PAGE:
Advocates Urge Justice Department to Renounce the Criminalization of Pregnancy

A letter sent by 48 reproductive justice, drug policy reform, women's rights, and civil liberties organizations called on Attorney General Eric Holder and the Department of Justice to renounce a policy of enhancing a criminal sentence for crimes committed while pregnant.

A letter sent by 48 reproductive justice, drug policy reform, women's rights, and civil liberties organizations, called on Attorney General Eric Holder and the Department of Justice to renounce a policy of enhancing a criminal sentence for crimes committed while pregnant. Shutterstock

Read more of our coverage on the Tennessee Pregnancy Criminalization Law here.

When Judge Thomas Varlan sentenced Lucy Weld of Dandridge, Tennessee, to serve 151 months in prison following Weld’s November 2013 guilty plea to conspiracy to manufacture methamphetamine, he announced Weld was receiving an enhanced sentence—and an additional six years in federal prison—because she committed the crime while pregnant.

“This nation has seen a tragic rise in the number of babies born addicted to drugs,” prosecuting U.S. Attorney William C. Killian said in a statement following Weld’s sentencing. “Through this prosecution, the U.S. Attorney’s Office sends a message that, should a child, born or unborn, be exposed to a substantial risk of harm through the manufacture of methamphetamine, we will pursue any available enhancements at sentencing.”

In response to Weld’s sentencing and Killian’s statements that the Department of Justice supported enhanced criminal penalties for women based solely on pregnancy, a coalition of 48 reproductive justice, drug policy reform, women’s rights, and civil liberties organizations sent a letter to Attorney General Eric Holder calling on the U.S. Department of Justice to renounce enhanced criminal penalties for those offenders.

The letter was co-signed by organizations in 17 states and the District of Columbia.

Enhanced criminal sentencing based on pregnancy is contrary to the Obama administration’s commitment to criminal sentencing reforms, and reproductive and civil rights, according to the coalition in its letter. The advocates charge that enhanced penalties based on pregnancy is a policy that is at odds with science and evidence-based research showing policies that punish pregnant drug users harm public health interests.

“Rather than suggest that punishment is an appropriate response to pregnant women and drug use, the DOJ should have policy consistent with positions taken by leading medical experts and organizations,” the letter states. “These groups unanimously recognize that threats of arrest and punishment do not protect children, but do increase risks of harm to maternal, fetal, and child health by deterring women from seeking prenatal care and speaking openly about their health problems.”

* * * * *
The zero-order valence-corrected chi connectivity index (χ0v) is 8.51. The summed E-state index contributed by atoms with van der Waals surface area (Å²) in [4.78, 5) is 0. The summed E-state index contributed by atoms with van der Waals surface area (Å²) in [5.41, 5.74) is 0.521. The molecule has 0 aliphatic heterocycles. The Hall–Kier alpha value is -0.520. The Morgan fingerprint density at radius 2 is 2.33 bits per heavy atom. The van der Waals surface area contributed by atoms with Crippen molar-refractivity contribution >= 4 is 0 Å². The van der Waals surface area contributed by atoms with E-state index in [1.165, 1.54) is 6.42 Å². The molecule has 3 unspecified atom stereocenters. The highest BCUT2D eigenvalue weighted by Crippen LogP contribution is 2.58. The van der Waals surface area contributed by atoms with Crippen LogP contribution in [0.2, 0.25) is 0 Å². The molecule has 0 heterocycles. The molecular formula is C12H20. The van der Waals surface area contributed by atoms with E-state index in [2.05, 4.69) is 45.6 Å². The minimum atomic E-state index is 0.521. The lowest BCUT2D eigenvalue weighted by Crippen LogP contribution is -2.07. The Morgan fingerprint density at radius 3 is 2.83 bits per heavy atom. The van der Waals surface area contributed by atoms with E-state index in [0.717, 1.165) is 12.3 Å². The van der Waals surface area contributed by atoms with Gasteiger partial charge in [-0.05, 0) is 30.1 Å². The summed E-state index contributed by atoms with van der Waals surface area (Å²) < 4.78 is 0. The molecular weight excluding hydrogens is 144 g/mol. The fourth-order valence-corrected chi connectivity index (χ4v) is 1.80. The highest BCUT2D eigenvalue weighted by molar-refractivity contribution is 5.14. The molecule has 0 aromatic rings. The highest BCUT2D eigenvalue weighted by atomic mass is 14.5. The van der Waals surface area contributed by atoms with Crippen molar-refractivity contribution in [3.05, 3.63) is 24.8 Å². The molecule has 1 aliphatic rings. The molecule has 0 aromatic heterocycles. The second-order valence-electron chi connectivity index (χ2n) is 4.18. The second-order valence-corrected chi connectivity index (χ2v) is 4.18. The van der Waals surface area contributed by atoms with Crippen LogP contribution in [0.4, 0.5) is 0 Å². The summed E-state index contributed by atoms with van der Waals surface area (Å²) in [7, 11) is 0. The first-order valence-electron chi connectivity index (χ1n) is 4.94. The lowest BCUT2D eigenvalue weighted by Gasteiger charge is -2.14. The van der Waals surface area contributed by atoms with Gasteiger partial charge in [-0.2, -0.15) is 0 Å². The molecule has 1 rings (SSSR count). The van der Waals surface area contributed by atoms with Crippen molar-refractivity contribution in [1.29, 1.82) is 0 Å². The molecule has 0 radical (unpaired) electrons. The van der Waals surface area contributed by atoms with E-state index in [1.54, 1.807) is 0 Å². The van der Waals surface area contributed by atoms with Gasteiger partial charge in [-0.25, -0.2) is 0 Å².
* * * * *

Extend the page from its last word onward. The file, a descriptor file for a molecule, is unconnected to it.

“Opening the door to enhanced penalties for pregnant women will unquestionably make women of color–a group already subject to extraordinary disproportionality in criminal punishment and sentencing–even more vulnerable to state and federal control and punishment,” said Cherisse Scott, founder and CEO of the Tennessee-based organization SisterReach, and one of the coalition members. “U.S. Attorney Killian’s statement reinforced medical misinformation that is fueling the arrests of pregnant women and new mothers under Tennessee’s new fetal assault law and destroying families in the process.”

Enacted in April, SB 1391 amends Tennessee’s “fetal homicide” law to allow a woman to be prosecuted for the illegal use of a narcotic while pregnant, if her child is born addicted to or harmed by the narcotic drug.

SB 1391 represents a return to a more punitive approach to dealing with pregnant drug users. Two years ago Tennessee got rid of its criminalization policies toward pregnant drug users and last year passed the Safe Harbor Act, which incentivized drug users to get into treatment programs by guaranteeing that they would not lose custody of their children by taking that step toward recovery.

But under SB 1391, prosecutors can resume bringing criminal charges, and those charged under the law could face a maximum penalty of 15 years in prison.

“The law itself, even though it permits women to be charged with misdemeanor assault, in no way limits the prosecution to misdemeanor assault, nor does it limit the prosecution to women who are illegally taking narcotics,” Farah Diaz-Tello, staff attorney with National Advocates for Pregnant Women, explained to Rewire in an April interview.

Coalition members in their letter urged the Department of Justice to publicly renounce the position that the commission of a crime while pregnant should expose people to enhanced criminal penalties.

“The action supported by the federal prosecutor in Tennessee is based on the profoundly discriminatory principle that pregnant women may be subject to separate, unequal, and harsher penalties than others,” said Lynn Paltrow, executive director of National Advocates for Pregnant Women and signatory of the letter. “Becoming pregnant and either continuing or terminating a pregnancy is a fundamental right for which no person should be subject to punishment directly or through enhanced penalties.”